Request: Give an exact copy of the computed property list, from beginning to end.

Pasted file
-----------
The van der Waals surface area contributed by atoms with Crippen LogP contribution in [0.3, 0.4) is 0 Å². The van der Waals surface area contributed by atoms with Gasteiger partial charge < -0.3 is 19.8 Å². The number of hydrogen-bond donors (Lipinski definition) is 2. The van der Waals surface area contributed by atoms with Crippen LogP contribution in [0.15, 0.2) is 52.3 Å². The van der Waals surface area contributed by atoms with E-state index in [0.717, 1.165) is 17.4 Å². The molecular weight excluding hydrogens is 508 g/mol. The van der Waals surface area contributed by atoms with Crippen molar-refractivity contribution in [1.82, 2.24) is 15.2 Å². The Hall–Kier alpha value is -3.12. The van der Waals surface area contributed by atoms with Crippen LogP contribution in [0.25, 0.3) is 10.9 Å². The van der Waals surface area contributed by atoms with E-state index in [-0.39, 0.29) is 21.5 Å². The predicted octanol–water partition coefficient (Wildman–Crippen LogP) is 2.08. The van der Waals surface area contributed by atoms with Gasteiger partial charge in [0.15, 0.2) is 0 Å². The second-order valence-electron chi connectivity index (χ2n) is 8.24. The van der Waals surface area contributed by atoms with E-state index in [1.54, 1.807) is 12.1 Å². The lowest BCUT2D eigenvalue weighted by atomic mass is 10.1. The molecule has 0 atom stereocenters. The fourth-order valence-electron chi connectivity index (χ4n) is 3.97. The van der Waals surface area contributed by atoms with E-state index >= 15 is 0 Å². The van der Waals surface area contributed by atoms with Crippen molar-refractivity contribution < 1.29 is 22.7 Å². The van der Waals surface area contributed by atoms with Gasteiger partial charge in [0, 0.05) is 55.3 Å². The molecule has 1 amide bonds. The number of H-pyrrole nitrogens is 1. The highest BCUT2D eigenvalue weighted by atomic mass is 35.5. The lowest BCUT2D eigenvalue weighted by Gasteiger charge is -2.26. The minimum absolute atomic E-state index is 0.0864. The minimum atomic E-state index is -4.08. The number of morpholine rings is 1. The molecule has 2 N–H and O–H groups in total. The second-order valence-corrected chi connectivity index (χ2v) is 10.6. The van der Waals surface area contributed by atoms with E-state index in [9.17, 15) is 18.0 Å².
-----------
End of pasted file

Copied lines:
The van der Waals surface area contributed by atoms with Crippen LogP contribution in [0.3, 0.4) is 0 Å². The van der Waals surface area contributed by atoms with Gasteiger partial charge < -0.3 is 19.8 Å². The number of hydrogen-bond donors (Lipinski definition) is 2. The van der Waals surface area contributed by atoms with Crippen LogP contribution in [0.15, 0.2) is 52.3 Å². The van der Waals surface area contributed by atoms with E-state index in [0.717, 1.165) is 17.4 Å². The molecular weight excluding hydrogens is 508 g/mol. The van der Waals surface area contributed by atoms with Crippen molar-refractivity contribution in [1.82, 2.24) is 15.2 Å². The Hall–Kier alpha value is -3.12. The van der Waals surface area contributed by atoms with Crippen LogP contribution in [0.25, 0.3) is 10.9 Å². The van der Waals surface area contributed by atoms with E-state index in [-0.39, 0.29) is 21.5 Å². The predicted octanol–water partition coefficient (Wildman–Crippen LogP) is 2.08. The van der Waals surface area contributed by atoms with Gasteiger partial charge in [0.15, 0.2) is 0 Å². The second-order valence-electron chi connectivity index (χ2n) is 8.24. The van der Waals surface area contributed by atoms with E-state index in [1.54, 1.807) is 12.1 Å². The lowest BCUT2D eigenvalue weighted by atomic mass is 10.1. The molecule has 0 atom stereocenters. The fourth-order valence-electron chi connectivity index (χ4n) is 3.97. The van der Waals surface area contributed by atoms with E-state index >= 15 is 0 Å². The van der Waals surface area contributed by atoms with Crippen molar-refractivity contribution < 1.29 is 22.7 Å². The van der Waals surface area contributed by atoms with Gasteiger partial charge in [0, 0.05) is 55.3 Å². The molecule has 1 amide bonds. The number of H-pyrrole nitrogens is 1. The highest BCUT2D eigenvalue weighted by atomic mass is 35.5. The lowest BCUT2D eigenvalue weighted by Gasteiger charge is -2.26. The minimum absolute atomic E-state index is 0.0864. The minimum atomic E-state index is -4.08. The number of morpholine rings is 1. The molecule has 2 N–H and O–H groups in total. The second-order valence-corrected chi connectivity index (χ2v) is 10.6. The van der Waals surface area contributed by atoms with E-state index in [9.17, 15) is 18.0 Å².